Back in the mid-1970s the idea of an all-girl rock band was outlandish – not that lead guitarist Joan Jett (Kristen Stewart) could care.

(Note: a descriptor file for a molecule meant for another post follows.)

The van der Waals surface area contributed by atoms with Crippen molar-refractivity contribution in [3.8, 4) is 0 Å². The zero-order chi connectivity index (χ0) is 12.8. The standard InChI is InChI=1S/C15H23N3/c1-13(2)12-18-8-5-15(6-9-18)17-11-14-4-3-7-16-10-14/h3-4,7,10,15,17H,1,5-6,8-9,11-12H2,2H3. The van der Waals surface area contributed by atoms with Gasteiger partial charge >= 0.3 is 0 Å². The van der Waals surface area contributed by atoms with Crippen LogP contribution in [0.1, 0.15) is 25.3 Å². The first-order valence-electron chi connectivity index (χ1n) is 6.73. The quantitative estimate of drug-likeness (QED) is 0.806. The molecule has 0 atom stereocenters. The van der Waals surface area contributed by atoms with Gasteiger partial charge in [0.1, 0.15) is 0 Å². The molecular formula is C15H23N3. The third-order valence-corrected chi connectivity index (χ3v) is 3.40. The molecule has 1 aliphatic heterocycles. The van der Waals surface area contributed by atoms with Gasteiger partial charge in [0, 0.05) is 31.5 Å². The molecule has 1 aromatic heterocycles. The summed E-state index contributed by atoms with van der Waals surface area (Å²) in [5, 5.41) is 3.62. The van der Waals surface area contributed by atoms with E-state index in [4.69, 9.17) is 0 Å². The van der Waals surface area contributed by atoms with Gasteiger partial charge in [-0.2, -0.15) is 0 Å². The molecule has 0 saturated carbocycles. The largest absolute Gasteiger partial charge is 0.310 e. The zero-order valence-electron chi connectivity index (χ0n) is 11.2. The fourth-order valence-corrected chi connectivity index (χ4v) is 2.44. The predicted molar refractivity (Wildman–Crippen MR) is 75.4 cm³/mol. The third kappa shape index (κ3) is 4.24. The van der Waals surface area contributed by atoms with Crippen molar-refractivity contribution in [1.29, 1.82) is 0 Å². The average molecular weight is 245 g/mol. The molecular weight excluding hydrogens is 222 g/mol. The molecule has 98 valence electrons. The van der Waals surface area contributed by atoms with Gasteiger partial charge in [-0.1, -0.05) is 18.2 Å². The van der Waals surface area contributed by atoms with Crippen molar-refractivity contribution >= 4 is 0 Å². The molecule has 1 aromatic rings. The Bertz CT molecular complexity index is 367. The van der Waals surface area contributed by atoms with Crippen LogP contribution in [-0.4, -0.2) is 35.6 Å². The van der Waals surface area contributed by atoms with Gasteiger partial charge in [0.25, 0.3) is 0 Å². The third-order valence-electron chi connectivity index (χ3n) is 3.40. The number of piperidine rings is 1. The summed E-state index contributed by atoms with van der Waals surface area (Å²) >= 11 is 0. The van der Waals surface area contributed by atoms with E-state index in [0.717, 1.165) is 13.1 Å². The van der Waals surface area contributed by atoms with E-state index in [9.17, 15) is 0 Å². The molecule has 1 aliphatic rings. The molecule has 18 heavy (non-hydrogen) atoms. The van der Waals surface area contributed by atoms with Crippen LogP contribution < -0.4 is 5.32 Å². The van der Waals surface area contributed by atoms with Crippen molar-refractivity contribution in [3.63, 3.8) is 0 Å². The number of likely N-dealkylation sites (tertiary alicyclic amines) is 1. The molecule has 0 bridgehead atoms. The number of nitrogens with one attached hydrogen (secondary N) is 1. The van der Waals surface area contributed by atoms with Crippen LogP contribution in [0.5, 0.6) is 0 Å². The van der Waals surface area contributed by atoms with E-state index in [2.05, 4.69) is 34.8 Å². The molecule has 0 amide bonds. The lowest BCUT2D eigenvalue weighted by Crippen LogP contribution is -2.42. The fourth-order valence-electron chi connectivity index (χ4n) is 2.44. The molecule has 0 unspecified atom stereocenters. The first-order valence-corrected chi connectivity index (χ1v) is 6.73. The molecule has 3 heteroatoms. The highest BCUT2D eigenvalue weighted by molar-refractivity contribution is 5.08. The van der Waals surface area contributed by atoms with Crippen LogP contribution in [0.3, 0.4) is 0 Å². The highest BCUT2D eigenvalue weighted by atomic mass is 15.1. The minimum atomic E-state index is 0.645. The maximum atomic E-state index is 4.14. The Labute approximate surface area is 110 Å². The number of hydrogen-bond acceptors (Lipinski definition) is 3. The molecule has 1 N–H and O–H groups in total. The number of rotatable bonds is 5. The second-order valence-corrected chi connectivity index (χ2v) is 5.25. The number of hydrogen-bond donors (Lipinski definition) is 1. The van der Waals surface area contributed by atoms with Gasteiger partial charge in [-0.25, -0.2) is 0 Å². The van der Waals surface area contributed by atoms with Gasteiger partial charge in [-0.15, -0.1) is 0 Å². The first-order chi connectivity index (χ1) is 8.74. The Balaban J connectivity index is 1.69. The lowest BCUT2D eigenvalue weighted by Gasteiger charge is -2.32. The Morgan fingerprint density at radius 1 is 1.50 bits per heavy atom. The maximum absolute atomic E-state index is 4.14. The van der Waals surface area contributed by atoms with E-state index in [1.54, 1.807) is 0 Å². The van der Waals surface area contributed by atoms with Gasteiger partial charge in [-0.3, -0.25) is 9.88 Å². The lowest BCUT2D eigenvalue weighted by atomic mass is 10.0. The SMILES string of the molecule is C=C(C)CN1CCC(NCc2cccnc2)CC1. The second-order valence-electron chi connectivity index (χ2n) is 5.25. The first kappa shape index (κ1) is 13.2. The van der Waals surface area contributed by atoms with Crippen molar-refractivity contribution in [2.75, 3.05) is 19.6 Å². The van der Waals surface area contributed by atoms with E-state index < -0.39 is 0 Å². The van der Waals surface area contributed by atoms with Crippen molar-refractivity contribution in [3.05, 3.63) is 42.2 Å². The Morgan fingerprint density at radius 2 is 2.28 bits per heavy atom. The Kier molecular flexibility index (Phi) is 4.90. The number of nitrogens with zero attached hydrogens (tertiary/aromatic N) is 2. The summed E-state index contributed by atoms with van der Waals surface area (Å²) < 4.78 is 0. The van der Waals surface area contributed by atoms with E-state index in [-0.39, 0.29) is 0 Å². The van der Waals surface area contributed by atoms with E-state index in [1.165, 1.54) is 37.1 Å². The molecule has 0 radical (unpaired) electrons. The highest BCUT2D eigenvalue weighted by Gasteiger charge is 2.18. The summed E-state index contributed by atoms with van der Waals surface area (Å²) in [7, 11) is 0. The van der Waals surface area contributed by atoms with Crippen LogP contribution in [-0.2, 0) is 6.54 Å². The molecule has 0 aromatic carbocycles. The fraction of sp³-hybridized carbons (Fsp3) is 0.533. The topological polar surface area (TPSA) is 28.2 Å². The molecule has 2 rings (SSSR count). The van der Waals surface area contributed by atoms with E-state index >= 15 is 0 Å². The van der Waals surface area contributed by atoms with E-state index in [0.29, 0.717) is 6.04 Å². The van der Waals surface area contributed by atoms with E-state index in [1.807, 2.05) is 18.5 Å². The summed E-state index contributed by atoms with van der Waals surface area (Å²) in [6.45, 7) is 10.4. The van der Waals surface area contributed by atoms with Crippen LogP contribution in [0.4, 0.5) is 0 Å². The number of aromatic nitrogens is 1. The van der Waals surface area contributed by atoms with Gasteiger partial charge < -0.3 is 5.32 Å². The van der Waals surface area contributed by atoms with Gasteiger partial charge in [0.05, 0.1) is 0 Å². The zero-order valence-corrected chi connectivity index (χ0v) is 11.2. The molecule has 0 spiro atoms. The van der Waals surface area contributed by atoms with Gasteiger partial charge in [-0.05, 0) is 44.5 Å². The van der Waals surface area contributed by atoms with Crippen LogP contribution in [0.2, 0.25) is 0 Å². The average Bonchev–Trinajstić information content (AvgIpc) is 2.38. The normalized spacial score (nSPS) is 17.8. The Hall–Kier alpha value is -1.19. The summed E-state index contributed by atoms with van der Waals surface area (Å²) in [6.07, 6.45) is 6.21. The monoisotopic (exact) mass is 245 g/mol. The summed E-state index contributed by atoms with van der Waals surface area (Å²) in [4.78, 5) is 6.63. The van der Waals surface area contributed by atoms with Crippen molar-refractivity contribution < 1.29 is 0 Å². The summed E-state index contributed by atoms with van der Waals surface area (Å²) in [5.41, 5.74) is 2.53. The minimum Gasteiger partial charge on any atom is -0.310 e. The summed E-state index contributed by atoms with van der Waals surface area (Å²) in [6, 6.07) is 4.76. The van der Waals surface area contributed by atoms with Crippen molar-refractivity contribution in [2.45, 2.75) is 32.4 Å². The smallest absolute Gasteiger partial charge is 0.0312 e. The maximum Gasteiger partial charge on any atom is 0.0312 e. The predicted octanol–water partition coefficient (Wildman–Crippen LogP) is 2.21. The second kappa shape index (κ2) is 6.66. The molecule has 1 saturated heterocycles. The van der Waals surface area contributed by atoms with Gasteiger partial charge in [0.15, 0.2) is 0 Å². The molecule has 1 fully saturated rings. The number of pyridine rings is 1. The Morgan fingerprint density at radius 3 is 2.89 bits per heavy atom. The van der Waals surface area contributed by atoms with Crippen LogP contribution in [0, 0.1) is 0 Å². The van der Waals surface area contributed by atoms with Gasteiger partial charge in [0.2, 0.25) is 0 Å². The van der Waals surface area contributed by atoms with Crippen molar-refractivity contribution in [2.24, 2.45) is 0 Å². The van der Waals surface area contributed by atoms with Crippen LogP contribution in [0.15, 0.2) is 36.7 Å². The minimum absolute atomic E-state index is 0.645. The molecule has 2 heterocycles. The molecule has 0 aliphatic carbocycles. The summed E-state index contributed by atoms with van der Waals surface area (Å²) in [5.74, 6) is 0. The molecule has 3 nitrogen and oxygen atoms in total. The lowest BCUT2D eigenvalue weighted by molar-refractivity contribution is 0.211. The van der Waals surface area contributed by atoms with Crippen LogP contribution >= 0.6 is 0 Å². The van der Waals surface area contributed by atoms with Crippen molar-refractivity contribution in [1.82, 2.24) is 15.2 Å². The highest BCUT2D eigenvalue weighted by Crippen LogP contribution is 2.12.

First she recruits an inspirational but fraudulent promoter, Kim Fowley (Michael Shannon), and then a 15-year-old David Bowie fan, Cherie Currie (Dakota Fanning), to front the group. Thus follow thrills, pills and a three-chord thrash that gets the band a record deal and cements their famous "Bad Reputation". "This isn't about women's lib," shouts Fowley, "it's about women's libido." Floria Sigismondi's film is somewhat lopsided, sketching in Currie's story of trailer-park hardscrabble with an alcoholic dad and absent mum (the script is based on her memoir, Neon Angel), but more or less ignoring the other Runaways. Given that the band were more about attitude than music, there's not a lot of substance here. What keeps it going is the performances, Stewart's sulky and driven Jett and Fanning's druggy, jailbait princess kicking ass in all quarters and not averse to some Sapphic smooching after hours. But it will not be mistaken for one of the great rock biopics.